Reynosa, Tamaulipas — Authorities are reporting a "situation of risk" at the prison located this city's southern outskirts.
The report came from city officials via Twitter feed about 8:20 p.m. Tamaulipas state police officials refused to provide further details about the incident via telephone late Friday evening, instead referring phone calls to the attorney general's office in Reynosa.
A spokesman there did not answer phone calls that night. Officials with the city's police department also did not answer calls.
Meanwhile, city officials are advising residents to avoid the area via Twitter and Facebook updates.
"Even if you do not hear detonations, the situation of risk remains," city officials posted on the social networking Web site. "Please take precautions."
Earlier this year, authorities also investigated an apparent shooting at the Cereso Dos state prison on Reynosa’s southern outskirts.
Tamaulipas state police also announced via Internet that five people were killed during a battle between an armed gang and Mexican army soldiers early Friday morning.
The shootout occurred in the Lomas de Jarachina Sur neighborhood on the southwest side of Reynosa. Information about possible casualties among soldiers was not disclosed.
Friday morning's fatalities followed what had already been a violent week in Tamaulipas’ border cities. The deaths pushed the body count to at least 25 among armed people battling authorities across the region since Tuesday, authorities confirmed.
Authorities have said the Gulf Cartel and the Zetas — the two dominant drug smuggling groups in the region — have been fighting each other and authorities as the once-allied cartels vie for control over smuggling routes into the United States.
Federal police continue to investigate Friday’s battle.
Suspected drug cartel members launched coordinated attacks at military installations in Tamaulipas border cities Tuesday, resulting in 18 fatalities, two injuries and seven arrests among attackers that day, the Mexican Defense Ministry said late Wednesday night.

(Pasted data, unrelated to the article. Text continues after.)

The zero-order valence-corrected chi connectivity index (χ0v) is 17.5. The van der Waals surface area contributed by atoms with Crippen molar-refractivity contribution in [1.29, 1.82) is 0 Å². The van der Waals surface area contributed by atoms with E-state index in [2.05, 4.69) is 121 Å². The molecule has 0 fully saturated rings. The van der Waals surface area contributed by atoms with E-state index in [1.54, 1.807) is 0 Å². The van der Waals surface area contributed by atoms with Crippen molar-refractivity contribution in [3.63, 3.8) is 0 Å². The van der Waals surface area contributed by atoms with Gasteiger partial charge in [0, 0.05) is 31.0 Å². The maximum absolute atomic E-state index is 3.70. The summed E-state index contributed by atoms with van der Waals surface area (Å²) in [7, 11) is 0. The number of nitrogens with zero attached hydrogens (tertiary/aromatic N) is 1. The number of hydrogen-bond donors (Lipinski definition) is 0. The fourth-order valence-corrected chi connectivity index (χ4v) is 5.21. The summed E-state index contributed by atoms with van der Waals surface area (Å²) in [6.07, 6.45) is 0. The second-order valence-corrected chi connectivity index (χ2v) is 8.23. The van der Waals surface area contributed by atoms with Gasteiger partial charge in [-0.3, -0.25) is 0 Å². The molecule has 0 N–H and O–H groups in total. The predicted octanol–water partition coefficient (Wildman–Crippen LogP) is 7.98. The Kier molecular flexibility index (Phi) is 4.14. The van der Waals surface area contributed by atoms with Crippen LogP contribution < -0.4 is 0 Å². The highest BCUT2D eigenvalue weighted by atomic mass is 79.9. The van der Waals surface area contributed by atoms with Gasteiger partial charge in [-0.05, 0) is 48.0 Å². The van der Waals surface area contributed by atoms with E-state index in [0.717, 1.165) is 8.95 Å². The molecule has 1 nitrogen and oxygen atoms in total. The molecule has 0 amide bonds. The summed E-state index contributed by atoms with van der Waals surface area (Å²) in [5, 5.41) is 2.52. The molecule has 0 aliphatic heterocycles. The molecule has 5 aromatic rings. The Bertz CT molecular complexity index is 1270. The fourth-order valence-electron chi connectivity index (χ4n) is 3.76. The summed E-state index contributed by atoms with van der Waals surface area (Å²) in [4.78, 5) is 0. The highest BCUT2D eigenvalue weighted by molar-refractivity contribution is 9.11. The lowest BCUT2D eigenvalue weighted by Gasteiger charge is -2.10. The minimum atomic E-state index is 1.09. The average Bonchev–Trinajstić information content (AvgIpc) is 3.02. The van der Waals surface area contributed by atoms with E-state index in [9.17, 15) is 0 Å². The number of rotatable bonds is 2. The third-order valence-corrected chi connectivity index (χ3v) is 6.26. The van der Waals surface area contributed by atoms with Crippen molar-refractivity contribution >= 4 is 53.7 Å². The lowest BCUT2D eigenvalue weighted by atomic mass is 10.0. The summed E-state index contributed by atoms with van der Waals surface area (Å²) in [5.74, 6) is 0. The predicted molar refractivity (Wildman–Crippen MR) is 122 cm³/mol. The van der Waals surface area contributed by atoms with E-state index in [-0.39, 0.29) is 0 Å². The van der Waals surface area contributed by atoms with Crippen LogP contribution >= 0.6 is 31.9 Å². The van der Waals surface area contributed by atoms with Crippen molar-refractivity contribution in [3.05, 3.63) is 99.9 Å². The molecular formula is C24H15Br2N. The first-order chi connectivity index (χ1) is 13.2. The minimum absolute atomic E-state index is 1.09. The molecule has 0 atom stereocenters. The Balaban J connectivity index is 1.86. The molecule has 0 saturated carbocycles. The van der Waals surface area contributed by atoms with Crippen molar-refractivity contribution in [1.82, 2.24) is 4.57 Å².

Nearly 13,000 rounds of ammunition, scores of grenades, guns, and several rocket launchers and improvised explosive devices were among the weapons soldiers seized after the Tuesday attacks.
Defense officials said only one soldier was hurt — he lost a thumb while under attack.
The Tuesday attacks came amid blockades across Reynosa, reportedly set up by gunmen who forced bus and truck drivers to block main roads with their vehicles. Several blockades were set up near the Mexican army base along Highway 2 to prevent soldiers from patrolling the city, Defense Ministry officials said.
At least one man was killed during a confrontation with troops Wednesday while soldiers and armed men exchanged gunfire near Boulevard Colosio in the Nuevo Amanecer neighborhood in north Reynosa.
City officials also reported two shootouts Thursday afternoon near the Broncos bridge — the namesake of Reynosa’s pro baseball team, which plays in the adjacent stadium. At least one man was killed during those attacks.
Street violence has surged in cities across from South Texas at least since mid-February, killing scores of suspected cartel members.
More than 18,700 people have been killed in Mexico since President Felipe Calderón launched a crackdown on organized crime in late 2006, Mexican daily El Universal reported Thursday. The 958 slayings in March made it the most violent month since 2005, when the war between organized crime groups in the country escalated.